Cell phone voice calls first casualty in crisis like Mumbai

Published 4:35 pm Monday, December 1, 2008

The attack in India prompted me to look up an old journal entry of a prior trip I made to India:
"…It was about 2 a.m. as I leaned back exhausted on the back seat of the dusty Premier, racing down the dark streets of Bombay. As the car hit 60 to 80 kilometers per hour on the airport run from the Taj Mahal hotel in Back Bay – that's when it caught my eye – something bright and clean in a sea of dark rotting walls that make up Bombay's center city. We flashed by, hell-bent on our mission as I leaned wearily against the window of the taxi, watching the faded, chipped and jammed tenement buildings whizzing by. The black Bombay air whipped my hair and was sucking itself into my nostrils. Rolling up the window only made the thick air hotter, so I let the wind blow, comfortable in the knowledge that I could leave what these people would wake up to tomorrow. I had to get out of India.
"Driving through Bombay that night, what I saw should have warned me.
"It was something out of the ordinary. Bolted to the side of a building was an immaculate white plastic sign, which looked out of place as the taxi zigzagged wildly through Bombay's fetid night air.
In the dim
light the bold, red letters proclaimed:
Below it, a crisp blue line:
Did I really see that? …"
I wrote the above after a trip sometime around 1980.
Yesterday's attacks in India are still ongoing as I write this.
I have a strange connection to this incident because as a young attorney for Dresser Industries, and later as an entrepreneur, I stayed at both the Taj Mahal and Oberoi in what was then Bombay, now "Mumbai."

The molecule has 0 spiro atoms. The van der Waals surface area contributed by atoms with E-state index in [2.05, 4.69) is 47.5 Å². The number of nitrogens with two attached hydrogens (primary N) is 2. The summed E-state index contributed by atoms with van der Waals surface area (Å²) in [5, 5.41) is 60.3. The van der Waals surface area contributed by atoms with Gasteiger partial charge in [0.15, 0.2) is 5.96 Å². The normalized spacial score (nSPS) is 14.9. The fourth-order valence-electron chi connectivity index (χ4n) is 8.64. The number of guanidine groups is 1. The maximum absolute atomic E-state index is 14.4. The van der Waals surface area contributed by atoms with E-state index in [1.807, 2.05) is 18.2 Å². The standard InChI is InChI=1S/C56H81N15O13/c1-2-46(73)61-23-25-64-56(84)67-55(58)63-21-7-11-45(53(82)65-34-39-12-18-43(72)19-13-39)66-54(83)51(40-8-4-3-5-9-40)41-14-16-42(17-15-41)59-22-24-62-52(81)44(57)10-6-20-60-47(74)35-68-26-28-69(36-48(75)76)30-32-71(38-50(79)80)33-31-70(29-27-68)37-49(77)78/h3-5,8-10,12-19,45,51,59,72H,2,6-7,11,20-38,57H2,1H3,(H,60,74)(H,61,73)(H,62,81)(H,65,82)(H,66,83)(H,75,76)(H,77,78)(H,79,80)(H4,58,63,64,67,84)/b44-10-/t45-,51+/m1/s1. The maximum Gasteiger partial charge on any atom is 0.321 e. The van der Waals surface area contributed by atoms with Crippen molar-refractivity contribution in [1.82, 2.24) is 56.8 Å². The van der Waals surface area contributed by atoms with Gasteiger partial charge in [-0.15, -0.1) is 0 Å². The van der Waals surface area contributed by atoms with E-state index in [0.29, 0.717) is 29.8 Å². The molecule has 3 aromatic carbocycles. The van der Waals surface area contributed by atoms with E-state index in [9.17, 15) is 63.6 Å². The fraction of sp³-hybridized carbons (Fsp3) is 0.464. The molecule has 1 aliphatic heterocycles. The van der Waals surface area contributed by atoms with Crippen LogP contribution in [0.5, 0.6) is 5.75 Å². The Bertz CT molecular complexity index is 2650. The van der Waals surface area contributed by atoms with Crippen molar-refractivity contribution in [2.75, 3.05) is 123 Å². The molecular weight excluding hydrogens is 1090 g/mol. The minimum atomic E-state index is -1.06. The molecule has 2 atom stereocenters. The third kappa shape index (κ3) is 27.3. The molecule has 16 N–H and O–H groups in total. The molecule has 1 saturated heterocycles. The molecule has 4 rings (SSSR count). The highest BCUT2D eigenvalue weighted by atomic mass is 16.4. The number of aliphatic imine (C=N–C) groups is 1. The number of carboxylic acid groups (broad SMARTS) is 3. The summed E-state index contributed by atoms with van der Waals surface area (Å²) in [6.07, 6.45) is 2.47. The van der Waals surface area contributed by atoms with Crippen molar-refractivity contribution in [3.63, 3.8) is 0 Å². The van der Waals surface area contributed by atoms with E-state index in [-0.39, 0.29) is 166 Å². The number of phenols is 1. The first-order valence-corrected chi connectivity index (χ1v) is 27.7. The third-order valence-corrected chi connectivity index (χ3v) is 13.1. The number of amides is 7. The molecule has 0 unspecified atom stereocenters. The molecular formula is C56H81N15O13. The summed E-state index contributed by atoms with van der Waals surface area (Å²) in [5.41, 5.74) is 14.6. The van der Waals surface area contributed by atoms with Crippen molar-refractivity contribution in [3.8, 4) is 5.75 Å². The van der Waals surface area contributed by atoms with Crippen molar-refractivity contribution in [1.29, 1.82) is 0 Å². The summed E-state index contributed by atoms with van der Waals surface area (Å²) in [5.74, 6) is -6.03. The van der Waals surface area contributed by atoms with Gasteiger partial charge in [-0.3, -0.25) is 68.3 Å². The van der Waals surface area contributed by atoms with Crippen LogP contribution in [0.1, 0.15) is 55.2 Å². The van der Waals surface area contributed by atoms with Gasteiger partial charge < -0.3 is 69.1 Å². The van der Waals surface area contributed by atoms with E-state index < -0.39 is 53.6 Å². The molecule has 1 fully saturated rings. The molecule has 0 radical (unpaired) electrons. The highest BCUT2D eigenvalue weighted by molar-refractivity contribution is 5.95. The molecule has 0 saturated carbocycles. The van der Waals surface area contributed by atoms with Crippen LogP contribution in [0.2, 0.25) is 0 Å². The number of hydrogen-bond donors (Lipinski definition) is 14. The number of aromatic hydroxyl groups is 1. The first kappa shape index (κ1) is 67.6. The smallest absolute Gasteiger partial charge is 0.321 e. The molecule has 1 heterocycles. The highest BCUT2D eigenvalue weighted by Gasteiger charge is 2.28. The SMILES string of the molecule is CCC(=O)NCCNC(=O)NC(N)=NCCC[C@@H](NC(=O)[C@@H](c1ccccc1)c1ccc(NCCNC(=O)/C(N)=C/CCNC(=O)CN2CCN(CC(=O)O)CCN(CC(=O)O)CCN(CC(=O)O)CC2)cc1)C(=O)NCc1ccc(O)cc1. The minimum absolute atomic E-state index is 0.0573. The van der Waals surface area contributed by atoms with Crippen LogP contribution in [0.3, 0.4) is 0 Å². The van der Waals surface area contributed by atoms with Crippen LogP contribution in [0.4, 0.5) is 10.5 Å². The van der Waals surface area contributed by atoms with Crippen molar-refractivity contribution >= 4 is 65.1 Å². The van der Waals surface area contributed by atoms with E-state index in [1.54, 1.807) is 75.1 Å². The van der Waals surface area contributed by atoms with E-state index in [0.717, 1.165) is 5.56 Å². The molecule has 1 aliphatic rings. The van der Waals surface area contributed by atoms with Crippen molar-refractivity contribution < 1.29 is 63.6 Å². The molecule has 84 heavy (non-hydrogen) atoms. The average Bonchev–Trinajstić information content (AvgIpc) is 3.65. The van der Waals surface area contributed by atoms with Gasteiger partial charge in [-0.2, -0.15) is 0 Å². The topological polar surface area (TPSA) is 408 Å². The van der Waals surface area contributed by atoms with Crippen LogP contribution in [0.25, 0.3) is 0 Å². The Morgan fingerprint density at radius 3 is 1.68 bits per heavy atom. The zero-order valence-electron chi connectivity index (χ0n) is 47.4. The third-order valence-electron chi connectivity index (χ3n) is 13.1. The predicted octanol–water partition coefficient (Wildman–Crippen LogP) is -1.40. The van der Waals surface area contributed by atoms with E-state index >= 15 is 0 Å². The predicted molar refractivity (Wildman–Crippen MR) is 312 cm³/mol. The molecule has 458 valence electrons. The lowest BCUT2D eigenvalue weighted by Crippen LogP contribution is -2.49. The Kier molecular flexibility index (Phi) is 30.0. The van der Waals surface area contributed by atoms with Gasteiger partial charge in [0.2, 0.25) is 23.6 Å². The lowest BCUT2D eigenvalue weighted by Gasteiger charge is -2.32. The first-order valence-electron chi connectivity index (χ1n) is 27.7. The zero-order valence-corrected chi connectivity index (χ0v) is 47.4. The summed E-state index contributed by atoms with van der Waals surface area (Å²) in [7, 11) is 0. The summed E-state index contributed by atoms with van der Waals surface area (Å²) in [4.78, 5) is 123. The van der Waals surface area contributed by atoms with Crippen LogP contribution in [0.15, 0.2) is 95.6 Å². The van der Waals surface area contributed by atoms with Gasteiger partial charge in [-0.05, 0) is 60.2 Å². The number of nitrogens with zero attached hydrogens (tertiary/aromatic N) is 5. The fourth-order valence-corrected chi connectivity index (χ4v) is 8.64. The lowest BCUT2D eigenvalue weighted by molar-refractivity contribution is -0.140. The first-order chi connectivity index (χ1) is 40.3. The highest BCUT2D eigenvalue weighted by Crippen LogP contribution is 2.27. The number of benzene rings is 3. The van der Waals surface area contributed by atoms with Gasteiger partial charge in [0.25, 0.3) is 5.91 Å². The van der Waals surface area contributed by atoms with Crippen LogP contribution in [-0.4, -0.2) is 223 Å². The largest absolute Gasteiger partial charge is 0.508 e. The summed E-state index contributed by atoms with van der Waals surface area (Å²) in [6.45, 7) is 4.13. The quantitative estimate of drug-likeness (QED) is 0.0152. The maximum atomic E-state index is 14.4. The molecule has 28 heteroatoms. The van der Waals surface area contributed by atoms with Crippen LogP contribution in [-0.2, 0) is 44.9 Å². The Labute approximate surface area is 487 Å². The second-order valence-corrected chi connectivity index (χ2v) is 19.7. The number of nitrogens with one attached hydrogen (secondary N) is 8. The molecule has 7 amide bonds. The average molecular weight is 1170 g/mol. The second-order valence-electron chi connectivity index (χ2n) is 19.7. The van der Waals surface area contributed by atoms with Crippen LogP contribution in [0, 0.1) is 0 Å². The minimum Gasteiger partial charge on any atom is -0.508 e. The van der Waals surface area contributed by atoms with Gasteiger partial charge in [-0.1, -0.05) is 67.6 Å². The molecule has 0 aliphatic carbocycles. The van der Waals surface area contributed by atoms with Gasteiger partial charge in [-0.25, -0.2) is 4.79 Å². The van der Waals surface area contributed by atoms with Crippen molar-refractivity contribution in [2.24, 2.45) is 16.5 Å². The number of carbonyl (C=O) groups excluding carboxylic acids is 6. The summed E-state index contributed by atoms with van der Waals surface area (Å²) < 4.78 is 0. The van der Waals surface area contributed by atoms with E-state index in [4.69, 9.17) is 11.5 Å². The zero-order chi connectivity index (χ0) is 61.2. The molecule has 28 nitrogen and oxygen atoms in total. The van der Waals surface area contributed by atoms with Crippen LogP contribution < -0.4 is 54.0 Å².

As a prior TV terrorism analyst, my guess is that this attack is probably related more to Kashmir then Al Qaeda, but it is the same result – and maybe worse since it took only a few people with AK-47s to kill dozens and lock down a city of 19 million people.
It should be a warning that events half way around the world do impact us – whether we are tourists or people traveling there on business. It shows the need to be prepared.
We aren't prepared in a critical area. The same problem that arose in disasters from Hurricane Ike in Texas to the Mumbai/Bombay attacks.
In each case, cell phone voice service was lost as the number of people using the cellular network skyrocketed due to the event.
I was told that the cell companies MUST cut voice service during an event like Ike or 9/11 because they don't have the capacity to handle all the people who have subsribed – that's why all you can do is e-mail or text from your phone in the middle of winds blowing your windows out or terrorists blowing up your hotel.
The same thing was reported in New Orleans during Katrina.
This is a potential hazard that needs to be addressed by Congress with all cell phone companies.
For days we had no voice service after Ike, only e-mail or text.
Residents in Bombay were cut off in the middle of the attack from calling on their cell phones to find relatives caught in the streets, hotels and train stations during attacks across the city, making things worse.
That shutdown would also impact American tourists and business people using cell phones on their visit to India.
We need to require U.S. cellular companies to provide increased bandwidth so we do not lose the ability to make voice calls in times of crisis when communications are even more vital.
This is a major homeland security issue. Imagine what would happen if the Bombay/Mumbai attack occurred in New York, L.A., Chicago, etc.? Cell phone service would be impaired nationally, as it was on 9/11.
The lack of cell call availability in an emergency makes getting help for those who are trapped or hurt extradordinarily more difficult and dangerous.
It's critical to make this change to our communications strategy before the next disaster occurs – in a world society that is dependent on 24/7 mobile communications.
The additional cost is an issue that the cellular companies and Congress must resolve.
We need to learn from these episodes and make improvements in this basic homeland security infrastructure so that we don't lose our ability to communicate with each other during the next event – because there will always be a next event.
Ike and the Bombay attacks have exposed a global weakness in our communications systems. This attack is another confirmation that our counter-terrorism efforts must be global to be effective. An attack anywhere puts all of us at risk, from citizens to tourists. We need to make this change ASAP.
My condolences to those who lost friends or relatives in India's 9/11.